Gender stereotypes, social norms, the burden of unpaid care work and the dominance of patriarchal structures continue to stifle efforts towards the economic empowerment of women particularly in relation to their access to productive resources such as land and capital.
An Oxfam baseline report for the Women’s Economic Advancement for Collective Transformation (WEACT) project revealed that, generally, very few women have knowledge of the rights pertaining to their economic activities.
For instance, only about 33 per cent of women in the project area interviewed expressed knowledge about their right to acquire productive resources such as land.
The report further revealed that a good proportion of men and women still hold the view that men should not undertake unpaid care work at home, hence perpetuating the burden of unpaid care work on women.
Some rural women’s little knowledge of their economic rights and the burden of unpaid care work makes it difficult if not impossible for them to actively participate in economic activities outside the home to earn an income many women, especially across rural communities, are therefore plunged into a vicious cycle of poverty and dependence on their families for their survival.
This is even more dire for women in the shea and cocoa value chains as their livelihoods are seasonal and dependent on several external factors.
Oxfam and partners with support from Global Affairs Canada have rolled out 126 Legal Literacy Volunteers (LLVs), mostly women, to serve as paralegals in the 18 project communities in the Western, Western North, Savanna, Upper West, and Upper East and Northern regions of the country.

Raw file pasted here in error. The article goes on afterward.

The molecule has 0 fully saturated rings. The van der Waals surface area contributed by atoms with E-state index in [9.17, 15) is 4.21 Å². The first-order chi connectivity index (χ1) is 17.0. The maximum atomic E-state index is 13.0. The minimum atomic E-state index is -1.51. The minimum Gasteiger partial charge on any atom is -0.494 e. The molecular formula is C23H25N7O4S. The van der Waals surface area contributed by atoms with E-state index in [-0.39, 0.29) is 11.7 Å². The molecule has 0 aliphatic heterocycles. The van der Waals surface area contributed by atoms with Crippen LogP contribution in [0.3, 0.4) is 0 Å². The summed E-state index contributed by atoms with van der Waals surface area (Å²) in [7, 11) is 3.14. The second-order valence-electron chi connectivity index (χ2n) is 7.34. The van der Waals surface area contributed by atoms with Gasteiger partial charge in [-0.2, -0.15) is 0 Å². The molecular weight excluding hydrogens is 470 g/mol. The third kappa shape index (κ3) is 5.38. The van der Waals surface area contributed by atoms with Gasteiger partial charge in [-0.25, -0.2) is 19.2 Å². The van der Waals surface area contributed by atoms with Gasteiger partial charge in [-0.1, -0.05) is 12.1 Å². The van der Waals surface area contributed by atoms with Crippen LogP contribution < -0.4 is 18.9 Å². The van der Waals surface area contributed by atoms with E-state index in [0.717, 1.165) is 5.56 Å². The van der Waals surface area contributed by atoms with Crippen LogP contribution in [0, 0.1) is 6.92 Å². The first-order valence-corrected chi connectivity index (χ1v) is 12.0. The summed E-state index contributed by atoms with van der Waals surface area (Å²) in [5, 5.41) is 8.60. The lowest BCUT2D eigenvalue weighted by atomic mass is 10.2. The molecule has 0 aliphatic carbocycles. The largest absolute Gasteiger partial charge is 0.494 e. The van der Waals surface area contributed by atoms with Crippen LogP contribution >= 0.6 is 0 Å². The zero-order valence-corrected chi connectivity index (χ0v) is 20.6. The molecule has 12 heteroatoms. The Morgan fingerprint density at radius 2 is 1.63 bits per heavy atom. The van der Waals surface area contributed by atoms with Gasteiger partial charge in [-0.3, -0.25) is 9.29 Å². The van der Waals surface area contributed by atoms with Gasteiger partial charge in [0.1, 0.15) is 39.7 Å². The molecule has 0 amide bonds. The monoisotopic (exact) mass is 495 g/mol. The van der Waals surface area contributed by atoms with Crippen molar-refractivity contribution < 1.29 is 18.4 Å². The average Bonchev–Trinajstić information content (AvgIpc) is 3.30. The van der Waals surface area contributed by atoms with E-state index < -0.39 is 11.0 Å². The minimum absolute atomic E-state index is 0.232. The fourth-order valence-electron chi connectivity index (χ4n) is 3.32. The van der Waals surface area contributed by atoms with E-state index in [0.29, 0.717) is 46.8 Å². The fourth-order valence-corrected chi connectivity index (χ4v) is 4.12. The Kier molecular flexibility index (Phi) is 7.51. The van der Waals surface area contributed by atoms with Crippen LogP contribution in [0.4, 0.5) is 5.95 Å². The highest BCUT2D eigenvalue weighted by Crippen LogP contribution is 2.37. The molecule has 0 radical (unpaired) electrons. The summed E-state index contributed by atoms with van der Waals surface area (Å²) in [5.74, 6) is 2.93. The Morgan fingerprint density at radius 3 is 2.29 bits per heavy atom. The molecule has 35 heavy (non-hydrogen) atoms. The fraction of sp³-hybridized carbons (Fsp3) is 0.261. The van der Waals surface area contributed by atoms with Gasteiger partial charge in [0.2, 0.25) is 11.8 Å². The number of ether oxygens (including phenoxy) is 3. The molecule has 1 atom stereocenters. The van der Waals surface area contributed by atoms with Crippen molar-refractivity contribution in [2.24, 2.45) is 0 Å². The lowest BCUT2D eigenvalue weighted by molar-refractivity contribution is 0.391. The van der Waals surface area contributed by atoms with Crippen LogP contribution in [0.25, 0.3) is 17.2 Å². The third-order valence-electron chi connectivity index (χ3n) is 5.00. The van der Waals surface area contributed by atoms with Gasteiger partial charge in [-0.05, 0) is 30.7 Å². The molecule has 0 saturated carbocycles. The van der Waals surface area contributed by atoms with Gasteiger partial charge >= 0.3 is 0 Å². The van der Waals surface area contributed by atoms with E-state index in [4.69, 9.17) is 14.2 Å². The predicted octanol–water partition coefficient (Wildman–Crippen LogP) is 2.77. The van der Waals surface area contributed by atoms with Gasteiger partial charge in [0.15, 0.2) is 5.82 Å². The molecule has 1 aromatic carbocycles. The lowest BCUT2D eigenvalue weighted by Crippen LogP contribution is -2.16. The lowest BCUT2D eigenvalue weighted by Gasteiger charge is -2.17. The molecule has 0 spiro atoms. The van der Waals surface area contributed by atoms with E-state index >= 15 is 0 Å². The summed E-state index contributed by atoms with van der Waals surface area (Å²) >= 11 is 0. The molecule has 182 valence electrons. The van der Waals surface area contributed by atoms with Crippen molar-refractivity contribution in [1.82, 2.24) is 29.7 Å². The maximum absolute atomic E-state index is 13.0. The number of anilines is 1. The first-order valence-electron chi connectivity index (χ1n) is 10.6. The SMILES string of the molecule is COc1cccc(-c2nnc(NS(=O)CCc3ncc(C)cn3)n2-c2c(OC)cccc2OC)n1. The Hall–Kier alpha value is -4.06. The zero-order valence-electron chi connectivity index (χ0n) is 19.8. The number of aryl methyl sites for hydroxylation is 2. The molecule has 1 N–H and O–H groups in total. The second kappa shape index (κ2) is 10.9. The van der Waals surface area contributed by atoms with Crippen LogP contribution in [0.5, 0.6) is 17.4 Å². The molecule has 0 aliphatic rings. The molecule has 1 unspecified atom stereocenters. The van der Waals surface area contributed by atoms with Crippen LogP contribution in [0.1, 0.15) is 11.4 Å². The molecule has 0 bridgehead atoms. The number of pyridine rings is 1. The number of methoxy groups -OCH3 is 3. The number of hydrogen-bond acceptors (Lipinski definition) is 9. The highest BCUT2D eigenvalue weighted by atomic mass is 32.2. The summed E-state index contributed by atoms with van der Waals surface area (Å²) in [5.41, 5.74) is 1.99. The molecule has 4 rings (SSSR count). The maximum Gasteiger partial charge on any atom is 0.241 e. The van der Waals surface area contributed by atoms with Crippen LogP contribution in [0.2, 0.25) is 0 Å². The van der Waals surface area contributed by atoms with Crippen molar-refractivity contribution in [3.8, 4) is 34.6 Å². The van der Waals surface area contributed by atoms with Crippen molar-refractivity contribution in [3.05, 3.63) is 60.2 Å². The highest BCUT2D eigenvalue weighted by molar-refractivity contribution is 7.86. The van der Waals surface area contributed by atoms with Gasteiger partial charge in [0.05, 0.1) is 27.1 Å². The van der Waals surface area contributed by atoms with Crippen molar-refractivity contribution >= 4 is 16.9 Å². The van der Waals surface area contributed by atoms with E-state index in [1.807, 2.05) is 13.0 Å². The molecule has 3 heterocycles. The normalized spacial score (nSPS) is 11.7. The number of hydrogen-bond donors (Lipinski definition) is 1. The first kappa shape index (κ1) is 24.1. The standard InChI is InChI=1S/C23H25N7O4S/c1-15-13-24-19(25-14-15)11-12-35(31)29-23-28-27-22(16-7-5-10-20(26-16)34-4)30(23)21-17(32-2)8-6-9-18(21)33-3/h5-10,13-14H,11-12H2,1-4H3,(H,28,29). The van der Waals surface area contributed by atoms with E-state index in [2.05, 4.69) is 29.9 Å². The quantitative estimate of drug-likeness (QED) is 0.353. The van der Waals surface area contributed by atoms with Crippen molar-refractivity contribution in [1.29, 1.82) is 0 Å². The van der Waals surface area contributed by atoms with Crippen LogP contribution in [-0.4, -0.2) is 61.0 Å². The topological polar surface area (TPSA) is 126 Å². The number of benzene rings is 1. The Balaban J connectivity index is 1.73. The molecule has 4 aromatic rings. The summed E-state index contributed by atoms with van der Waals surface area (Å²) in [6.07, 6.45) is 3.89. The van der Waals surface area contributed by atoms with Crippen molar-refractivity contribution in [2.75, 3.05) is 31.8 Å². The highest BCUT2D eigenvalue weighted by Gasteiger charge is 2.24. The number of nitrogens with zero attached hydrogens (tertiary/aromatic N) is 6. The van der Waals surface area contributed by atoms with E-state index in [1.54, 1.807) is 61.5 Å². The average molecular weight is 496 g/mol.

The LLVs will educate women and communities on their economic and social rights and available legal services they can seek redress. They will also create platforms for women to report abuse cases and access legal aid under the project.
The Oxfam WEACT partners have trained 18 community gender mentors to facilitate the Gender Model Family (GMF) approach among couples in the project communities.
The GMF will help households to redistribute and reduce the burden of unpaid care work to free up time for women to participate in economic activities outside the home.
The GMF approach also involves monetising unpaid care work with couples to help households appreciate the value of unpaid care work.
As the world marks International Day of Rural Women, we call on the relevant government institutions to continue to empower women with information on their rights and how to apply them to seek redress when their rights are violated.
We also call on communities to embrace and support the legal literacy volunteers to ensure that their work reaches a wider audience. As indicated by one of the volunteers.
“It is important to empower women because it has a great impact on the whole family,” Legal Literacy Volunteer for Nyankaman, Aowin District, Patricia Mensah.
It takes conscious effort to promote equitable living in households and we encourage all families to embrace the gender model family approach for the transformation and economic empowerment of women.
Happy International Rural Women’s Day to all the hardworking rural women of Ghana.